Logansport Pharos-Tribune from Logansport, Indiana on February 10, 1895 · Page 7
Get access to this page with a Free Trial
Click to view larger version
February 10, 1895

Logansport Pharos-Tribune from Logansport, Indiana · Page 7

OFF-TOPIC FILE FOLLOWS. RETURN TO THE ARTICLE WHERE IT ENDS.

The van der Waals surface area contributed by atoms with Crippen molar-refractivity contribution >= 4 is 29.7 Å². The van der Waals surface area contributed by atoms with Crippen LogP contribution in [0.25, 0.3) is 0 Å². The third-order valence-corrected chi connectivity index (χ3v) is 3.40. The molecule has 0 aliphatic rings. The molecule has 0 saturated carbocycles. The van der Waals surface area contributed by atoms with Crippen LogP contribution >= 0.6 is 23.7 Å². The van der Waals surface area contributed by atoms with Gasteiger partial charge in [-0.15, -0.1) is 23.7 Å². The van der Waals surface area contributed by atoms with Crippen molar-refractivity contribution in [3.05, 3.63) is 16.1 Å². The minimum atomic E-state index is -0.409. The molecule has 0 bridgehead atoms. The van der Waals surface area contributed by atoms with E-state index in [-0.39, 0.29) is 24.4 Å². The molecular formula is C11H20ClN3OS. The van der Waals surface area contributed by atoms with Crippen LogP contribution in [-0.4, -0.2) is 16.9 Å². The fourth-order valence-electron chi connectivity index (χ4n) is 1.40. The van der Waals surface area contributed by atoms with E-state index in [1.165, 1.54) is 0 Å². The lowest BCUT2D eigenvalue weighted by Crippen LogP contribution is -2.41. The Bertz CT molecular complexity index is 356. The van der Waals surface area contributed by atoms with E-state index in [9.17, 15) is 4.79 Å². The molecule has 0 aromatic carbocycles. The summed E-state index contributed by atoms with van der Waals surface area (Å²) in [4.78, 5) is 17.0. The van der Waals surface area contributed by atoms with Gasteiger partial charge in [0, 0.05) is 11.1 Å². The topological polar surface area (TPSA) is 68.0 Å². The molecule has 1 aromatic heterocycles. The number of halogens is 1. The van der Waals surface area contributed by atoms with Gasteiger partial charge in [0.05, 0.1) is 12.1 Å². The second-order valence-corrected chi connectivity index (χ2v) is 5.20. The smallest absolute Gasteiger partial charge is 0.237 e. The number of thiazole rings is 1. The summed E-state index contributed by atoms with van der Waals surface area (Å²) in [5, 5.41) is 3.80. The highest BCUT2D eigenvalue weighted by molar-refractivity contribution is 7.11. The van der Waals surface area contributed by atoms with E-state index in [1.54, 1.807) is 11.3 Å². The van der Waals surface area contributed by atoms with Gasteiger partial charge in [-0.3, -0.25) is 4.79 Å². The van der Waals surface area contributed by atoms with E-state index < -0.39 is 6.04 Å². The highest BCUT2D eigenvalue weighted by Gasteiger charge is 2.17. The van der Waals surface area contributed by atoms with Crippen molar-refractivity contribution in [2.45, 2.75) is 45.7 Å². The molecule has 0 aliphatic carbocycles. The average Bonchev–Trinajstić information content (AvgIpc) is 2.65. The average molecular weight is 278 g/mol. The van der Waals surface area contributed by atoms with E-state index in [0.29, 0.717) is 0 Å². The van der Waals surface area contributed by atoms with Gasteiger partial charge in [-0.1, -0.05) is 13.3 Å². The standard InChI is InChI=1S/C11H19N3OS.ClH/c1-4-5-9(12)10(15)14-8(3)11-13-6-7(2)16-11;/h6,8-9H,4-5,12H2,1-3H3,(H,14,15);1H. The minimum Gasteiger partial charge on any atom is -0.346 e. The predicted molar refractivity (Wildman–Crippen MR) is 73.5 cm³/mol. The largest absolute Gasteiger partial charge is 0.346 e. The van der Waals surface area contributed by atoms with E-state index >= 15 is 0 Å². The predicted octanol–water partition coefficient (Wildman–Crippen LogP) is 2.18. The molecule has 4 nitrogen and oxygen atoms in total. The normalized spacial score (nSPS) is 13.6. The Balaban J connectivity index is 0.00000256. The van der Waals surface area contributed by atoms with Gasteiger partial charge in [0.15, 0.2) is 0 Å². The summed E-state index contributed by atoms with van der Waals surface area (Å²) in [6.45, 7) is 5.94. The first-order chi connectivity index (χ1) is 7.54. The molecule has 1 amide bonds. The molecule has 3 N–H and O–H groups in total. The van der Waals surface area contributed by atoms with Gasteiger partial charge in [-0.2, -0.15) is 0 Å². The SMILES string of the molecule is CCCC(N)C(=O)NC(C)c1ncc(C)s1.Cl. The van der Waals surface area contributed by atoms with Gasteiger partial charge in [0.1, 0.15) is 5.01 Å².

Publication:
Location:
Logansport, Indiana
Issue Date:
Sunday, February 10, 1895
Page:
Page 7
Cancel
Start Free Trial

Page 7 article text (OCR)